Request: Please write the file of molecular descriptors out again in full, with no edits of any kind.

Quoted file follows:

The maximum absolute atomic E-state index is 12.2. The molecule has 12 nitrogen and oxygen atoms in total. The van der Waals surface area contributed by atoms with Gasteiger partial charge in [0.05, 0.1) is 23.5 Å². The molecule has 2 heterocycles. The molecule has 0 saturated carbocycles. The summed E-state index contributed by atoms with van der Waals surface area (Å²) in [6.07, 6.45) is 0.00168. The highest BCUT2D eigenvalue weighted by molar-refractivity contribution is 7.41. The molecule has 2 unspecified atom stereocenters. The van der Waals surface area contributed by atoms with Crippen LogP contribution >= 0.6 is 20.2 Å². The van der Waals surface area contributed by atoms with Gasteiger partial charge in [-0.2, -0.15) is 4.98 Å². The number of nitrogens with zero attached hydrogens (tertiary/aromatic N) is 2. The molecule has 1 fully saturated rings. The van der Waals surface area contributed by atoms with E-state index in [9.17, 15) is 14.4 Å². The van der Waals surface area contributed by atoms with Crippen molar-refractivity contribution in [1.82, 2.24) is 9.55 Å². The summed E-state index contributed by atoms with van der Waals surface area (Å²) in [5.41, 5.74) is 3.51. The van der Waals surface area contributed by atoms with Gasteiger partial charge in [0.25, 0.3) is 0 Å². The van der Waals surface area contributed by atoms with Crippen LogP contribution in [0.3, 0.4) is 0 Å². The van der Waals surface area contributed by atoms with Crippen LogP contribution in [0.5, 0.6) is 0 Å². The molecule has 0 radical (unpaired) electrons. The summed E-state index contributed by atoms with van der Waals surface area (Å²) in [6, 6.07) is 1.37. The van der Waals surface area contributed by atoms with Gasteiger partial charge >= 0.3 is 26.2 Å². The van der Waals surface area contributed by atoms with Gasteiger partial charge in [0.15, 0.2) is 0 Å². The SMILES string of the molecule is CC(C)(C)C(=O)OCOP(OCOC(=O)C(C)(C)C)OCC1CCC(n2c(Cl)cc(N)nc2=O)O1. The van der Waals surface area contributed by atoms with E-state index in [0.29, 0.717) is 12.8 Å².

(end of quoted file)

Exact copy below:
The maximum absolute atomic E-state index is 12.2. The molecule has 12 nitrogen and oxygen atoms in total. The van der Waals surface area contributed by atoms with Gasteiger partial charge in [0.05, 0.1) is 23.5 Å². The molecule has 2 heterocycles. The molecule has 0 saturated carbocycles. The summed E-state index contributed by atoms with van der Waals surface area (Å²) in [6.07, 6.45) is 0.00168. The highest BCUT2D eigenvalue weighted by molar-refractivity contribution is 7.41. The molecule has 2 unspecified atom stereocenters. The van der Waals surface area contributed by atoms with Crippen LogP contribution >= 0.6 is 20.2 Å². The van der Waals surface area contributed by atoms with Gasteiger partial charge in [-0.2, -0.15) is 4.98 Å². The number of nitrogens with zero attached hydrogens (tertiary/aromatic N) is 2. The molecule has 1 fully saturated rings. The van der Waals surface area contributed by atoms with E-state index in [9.17, 15) is 14.4 Å². The van der Waals surface area contributed by atoms with Crippen molar-refractivity contribution in [1.82, 2.24) is 9.55 Å². The summed E-state index contributed by atoms with van der Waals surface area (Å²) in [5.41, 5.74) is 3.51. The van der Waals surface area contributed by atoms with Gasteiger partial charge in [0.25, 0.3) is 0 Å². The van der Waals surface area contributed by atoms with Crippen LogP contribution in [0.3, 0.4) is 0 Å². The van der Waals surface area contributed by atoms with Crippen LogP contribution in [0.5, 0.6) is 0 Å². The molecule has 0 radical (unpaired) electrons. The summed E-state index contributed by atoms with van der Waals surface area (Å²) in [6, 6.07) is 1.37. The van der Waals surface area contributed by atoms with Gasteiger partial charge >= 0.3 is 26.2 Å². The van der Waals surface area contributed by atoms with Gasteiger partial charge in [0.15, 0.2) is 0 Å². The SMILES string of the molecule is CC(C)(C)C(=O)OCOP(OCOC(=O)C(C)(C)C)OCC1CCC(n2c(Cl)cc(N)nc2=O)O1. The van der Waals surface area contributed by atoms with E-state index in [0.29, 0.717) is 12.8 Å².